From Unofficial Handbook of the Virtue Universe
Franklin Faust was not a normal child. Born to a young couple unprepared for the challenges of raising a child with a condition such as his, it was determined early on that young Franklin was... different.
After he turned six, his parents frequently caught him speaking to people who weren’t there. Now it’s not unusual for a kid his age to have an imaginary friend, but Franklin seemed to have a new, different friend every day. New, different friends with complete names and histories far too detailed and specific for a child to have just imagined. There were many instances where, after a long day of playing, he’d come inside and tell his parents about events kids shouldn’t have any knowledge of. Imagine your six-year-old telling you their sixty-eight year old imaginary friend died in a natural disaster that took place twenty years before they were even born, or explicitly detailing how he’d been busy hunting down guerrilla soldiers in Vietnam all afternoon.
Needless to say, Franklin’s parents were more than a little freaked out. Even more so after, on a whim, they tried googling some of the names of the imaginary people Franklin had been “playing with". Imagine their surprise when they discovered they weren’t so imaginary after all. They were all real people.
Real dead people.
His parents thought he’d grow out of it as he grew up but it only got worse the older he got. At ten he was actively communicating with the deceased relatives of their neighbors. News spread fast of Franklin’s “gift” and after a few local news interviews and demonstrations, Franklin was set up with his own public access show where he’d speak with deceased friends and family members of those in the studio audience.
Skeptics thought it a scam. That his audience was full of plants. But he proved them all wrong. Every single detractor put in front of him, he’d tell them something about themselves. Things that only the dead would know. No, Franklin was the real deal. A true medium.
Then one day, a visiting talent agent happened to catch a broadcast of Franklin’s show in the hotel he was staying at and almost immediately contacted Franklin and his family afterwards. One week later, Franklin and parents were on a plane headed to Los Angeles as the wunderkind was presented with a contract and an offer to film a tv pilot. Very, very loosely based on Franklin’s life, "Small Medium" followed a pre-teen ghost whisperer who used his abilities to solve murders. It ran for eleven seasons.
As a child actor, Franklin was on top of the world. The money was rolling in. Teenybopper girls had crushes on him. But, like life for most child stars, it eventually all fell apart.
As a teenager, Franklin grew more and more rebellious, spending most of his time partying in Hollywood. He’d frequently show up to the set of the show either drunk or hungover and became increasingly temperamental and hard to work with. At the same time, his medium abilities had seemed to strengthen with age. The spirits he’d had playful conversations with as a kid had now become extremely chatty and downright bothersome. Drugs and alcohol were the only ways to quiet them.
He distanced himself from his parents, claiming they’d been exploiting him for years and cut ties with them completely after a failed intervention. The dozen spirits heckling him while his family detailed how his behavior was negatively affecting them kind of ruined the moment.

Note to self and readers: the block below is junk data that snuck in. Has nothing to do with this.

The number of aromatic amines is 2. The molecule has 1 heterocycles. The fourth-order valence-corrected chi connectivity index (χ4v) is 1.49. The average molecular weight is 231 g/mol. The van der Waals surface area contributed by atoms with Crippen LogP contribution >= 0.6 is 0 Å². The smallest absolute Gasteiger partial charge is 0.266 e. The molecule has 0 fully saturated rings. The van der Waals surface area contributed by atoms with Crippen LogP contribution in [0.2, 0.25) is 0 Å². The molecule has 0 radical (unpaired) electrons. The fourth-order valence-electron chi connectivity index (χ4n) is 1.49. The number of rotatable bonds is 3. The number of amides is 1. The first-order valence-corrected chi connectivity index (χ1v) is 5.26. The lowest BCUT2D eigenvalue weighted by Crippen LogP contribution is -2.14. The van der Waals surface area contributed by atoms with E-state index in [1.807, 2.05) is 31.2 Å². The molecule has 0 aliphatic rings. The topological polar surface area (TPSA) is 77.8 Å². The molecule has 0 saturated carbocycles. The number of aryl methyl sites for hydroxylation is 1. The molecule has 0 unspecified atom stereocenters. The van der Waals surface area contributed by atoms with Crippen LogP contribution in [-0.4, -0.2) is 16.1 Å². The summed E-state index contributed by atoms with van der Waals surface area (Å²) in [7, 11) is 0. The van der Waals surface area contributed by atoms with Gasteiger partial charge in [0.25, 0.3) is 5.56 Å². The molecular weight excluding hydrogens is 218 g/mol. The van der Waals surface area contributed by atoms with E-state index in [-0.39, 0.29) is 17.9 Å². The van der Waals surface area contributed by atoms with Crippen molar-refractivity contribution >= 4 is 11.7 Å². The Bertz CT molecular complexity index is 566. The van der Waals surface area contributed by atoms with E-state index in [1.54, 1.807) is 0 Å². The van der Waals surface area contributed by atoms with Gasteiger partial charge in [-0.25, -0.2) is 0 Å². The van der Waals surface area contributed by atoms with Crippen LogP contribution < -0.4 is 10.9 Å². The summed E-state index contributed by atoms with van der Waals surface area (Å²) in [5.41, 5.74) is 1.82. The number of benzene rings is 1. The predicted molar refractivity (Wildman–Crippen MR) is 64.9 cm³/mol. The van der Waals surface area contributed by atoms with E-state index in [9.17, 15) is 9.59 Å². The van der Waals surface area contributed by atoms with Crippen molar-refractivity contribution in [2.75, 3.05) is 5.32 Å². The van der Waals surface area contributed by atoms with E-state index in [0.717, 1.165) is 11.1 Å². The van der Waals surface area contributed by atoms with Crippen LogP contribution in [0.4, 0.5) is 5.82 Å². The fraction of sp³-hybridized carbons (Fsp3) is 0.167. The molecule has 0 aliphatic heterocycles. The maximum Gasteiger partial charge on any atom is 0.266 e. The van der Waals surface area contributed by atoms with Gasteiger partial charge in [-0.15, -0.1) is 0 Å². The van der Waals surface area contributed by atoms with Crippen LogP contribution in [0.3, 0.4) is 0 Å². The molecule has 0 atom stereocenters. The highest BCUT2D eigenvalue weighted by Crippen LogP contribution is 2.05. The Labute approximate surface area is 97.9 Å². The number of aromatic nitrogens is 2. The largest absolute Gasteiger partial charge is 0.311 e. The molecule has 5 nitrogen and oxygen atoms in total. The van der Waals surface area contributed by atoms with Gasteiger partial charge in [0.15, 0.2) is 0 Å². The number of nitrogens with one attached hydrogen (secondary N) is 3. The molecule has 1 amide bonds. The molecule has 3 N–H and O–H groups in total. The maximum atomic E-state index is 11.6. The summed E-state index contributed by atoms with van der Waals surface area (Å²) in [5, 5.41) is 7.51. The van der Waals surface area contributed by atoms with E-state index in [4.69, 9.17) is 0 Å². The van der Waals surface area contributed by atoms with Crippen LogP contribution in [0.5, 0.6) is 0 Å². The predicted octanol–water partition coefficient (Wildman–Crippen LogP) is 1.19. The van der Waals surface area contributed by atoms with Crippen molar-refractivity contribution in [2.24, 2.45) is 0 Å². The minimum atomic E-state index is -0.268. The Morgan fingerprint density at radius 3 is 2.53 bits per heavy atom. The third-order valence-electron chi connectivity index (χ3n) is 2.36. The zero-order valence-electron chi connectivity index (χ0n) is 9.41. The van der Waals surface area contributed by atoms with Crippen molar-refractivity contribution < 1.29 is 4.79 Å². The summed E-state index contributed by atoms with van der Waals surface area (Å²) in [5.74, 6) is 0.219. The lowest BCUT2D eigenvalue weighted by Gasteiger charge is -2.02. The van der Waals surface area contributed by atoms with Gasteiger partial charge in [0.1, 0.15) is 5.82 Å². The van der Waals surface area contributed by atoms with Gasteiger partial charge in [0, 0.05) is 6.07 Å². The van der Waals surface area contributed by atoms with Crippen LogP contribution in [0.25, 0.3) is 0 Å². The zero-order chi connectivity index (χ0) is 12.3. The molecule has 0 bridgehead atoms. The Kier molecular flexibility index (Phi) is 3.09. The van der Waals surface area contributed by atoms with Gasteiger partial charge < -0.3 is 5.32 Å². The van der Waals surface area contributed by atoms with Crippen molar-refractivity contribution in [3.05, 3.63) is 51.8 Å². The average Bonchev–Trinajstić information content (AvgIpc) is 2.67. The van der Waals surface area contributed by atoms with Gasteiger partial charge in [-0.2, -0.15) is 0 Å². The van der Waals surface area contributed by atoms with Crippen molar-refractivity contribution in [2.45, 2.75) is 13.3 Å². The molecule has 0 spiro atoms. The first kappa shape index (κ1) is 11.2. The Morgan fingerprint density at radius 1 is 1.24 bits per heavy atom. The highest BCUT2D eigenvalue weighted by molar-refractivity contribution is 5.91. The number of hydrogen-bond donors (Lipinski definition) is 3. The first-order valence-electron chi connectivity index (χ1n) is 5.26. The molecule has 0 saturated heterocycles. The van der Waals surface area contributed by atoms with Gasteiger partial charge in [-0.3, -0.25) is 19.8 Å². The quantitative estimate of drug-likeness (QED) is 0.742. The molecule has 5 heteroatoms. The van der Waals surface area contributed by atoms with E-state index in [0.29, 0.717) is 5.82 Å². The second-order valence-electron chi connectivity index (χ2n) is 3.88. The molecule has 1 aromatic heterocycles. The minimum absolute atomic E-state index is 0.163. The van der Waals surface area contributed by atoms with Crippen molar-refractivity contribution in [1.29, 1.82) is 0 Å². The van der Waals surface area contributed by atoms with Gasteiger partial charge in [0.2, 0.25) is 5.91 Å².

"Small Medium" was cancelled after eleven seasons following Franklin’s fifth DUI. While his abilities had been proven time and time again by that point, the police just downright refused to believe Abraham Lincoln had pressured him into driving his Porsche sixty miles over the speed limit after a night of partying in West Hollywood.
Several failed stints in rehab followed his show’s cancellation. Having either angered or scammed the few friends he had, Franklin lacked any sort of support system. He was laughed out of auditions and unable to find any real work. Forced to return home to his parents with his tail between his legs, Franklin entered rehab for the fourth time. This time around, he managed to stay clean. He wrote a book about his life and when it actually got published, it seemed like a comeback was not only possible, but on the horizon.
And then there came ‘The Great Gail Michaels Debacle’.
After accepting an interview with talk show host Gail Michaels, Franklin was put on the spot and grilled about his troubles and the controversy surrounding him. What he thought was an opportunity to promote his new book was actually an in-depth expose on the crippling effect fame has on children. After Gail brought up his role in the accidental death of a friend, Franklin snapped. Reacting to his anger, malevolent spirits started wreaking havoc in the studio, bringing down stage lights, tossing boom mics across the room and destroying the entire set.
Franklin was billed for the destruction of the studio while Gail was deeply traumatized by the ordeal and forcibly confined within a mental institution shortly afterwards. To this day, she’s still there. The public blamed Franklin and he became a social pariah once more.
That was nine years ago.
Now living off the residuals of his book sales (which are quickly drying up) Franklin operates Large Medium Investigations, a (very) small-scale paranormal private investigatory firm. He tried naming it Small Medium Investigations to capitalize on the show’s popularity but the network hit him with a trademark violation.